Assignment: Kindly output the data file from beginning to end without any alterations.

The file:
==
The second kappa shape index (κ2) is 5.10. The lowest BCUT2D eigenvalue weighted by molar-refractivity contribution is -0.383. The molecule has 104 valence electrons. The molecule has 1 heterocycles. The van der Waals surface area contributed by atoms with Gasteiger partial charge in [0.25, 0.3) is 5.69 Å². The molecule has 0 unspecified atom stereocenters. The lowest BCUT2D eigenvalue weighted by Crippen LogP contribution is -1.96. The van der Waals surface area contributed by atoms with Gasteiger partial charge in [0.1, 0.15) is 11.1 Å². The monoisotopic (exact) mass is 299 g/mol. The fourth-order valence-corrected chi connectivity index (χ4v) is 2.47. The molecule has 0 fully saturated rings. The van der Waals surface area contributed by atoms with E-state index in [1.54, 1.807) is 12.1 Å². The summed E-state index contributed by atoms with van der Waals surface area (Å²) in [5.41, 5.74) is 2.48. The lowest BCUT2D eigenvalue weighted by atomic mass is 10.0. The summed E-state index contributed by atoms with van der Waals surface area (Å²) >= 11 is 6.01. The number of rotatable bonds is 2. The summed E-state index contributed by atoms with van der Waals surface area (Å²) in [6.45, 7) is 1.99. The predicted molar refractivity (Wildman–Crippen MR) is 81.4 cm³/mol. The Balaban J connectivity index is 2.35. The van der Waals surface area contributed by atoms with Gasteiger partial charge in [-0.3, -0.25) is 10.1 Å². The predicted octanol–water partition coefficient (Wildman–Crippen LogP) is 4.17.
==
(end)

The second kappa shape index (κ2) is 5.10. The lowest BCUT2D eigenvalue weighted by molar-refractivity contribution is -0.383. The molecule has 104 valence electrons. The molecule has 1 heterocycles. The van der Waals surface area contributed by atoms with Gasteiger partial charge in [0.25, 0.3) is 5.69 Å². The molecule has 0 unspecified atom stereocenters. The lowest BCUT2D eigenvalue weighted by Crippen LogP contribution is -1.96. The van der Waals surface area contributed by atoms with Gasteiger partial charge in [0.1, 0.15) is 11.1 Å². The monoisotopic (exact) mass is 299 g/mol. The fourth-order valence-corrected chi connectivity index (χ4v) is 2.47. The molecule has 0 fully saturated rings. The van der Waals surface area contributed by atoms with E-state index in [1.54, 1.807) is 12.1 Å². The summed E-state index contributed by atoms with van der Waals surface area (Å²) in [5.41, 5.74) is 2.48. The lowest BCUT2D eigenvalue weighted by atomic mass is 10.0. The summed E-state index contributed by atoms with van der Waals surface area (Å²) >= 11 is 6.01. The number of rotatable bonds is 2. The summed E-state index contributed by atoms with van der Waals surface area (Å²) in [6.45, 7) is 1.99. The predicted molar refractivity (Wildman–Crippen MR) is 81.4 cm³/mol. The Balaban J connectivity index is 2.35. The van der Waals surface area contributed by atoms with Gasteiger partial charge in [-0.3, -0.25) is 10.1 Å². The predicted octanol–water partition coefficient (Wildman–Crippen LogP) is 4.17.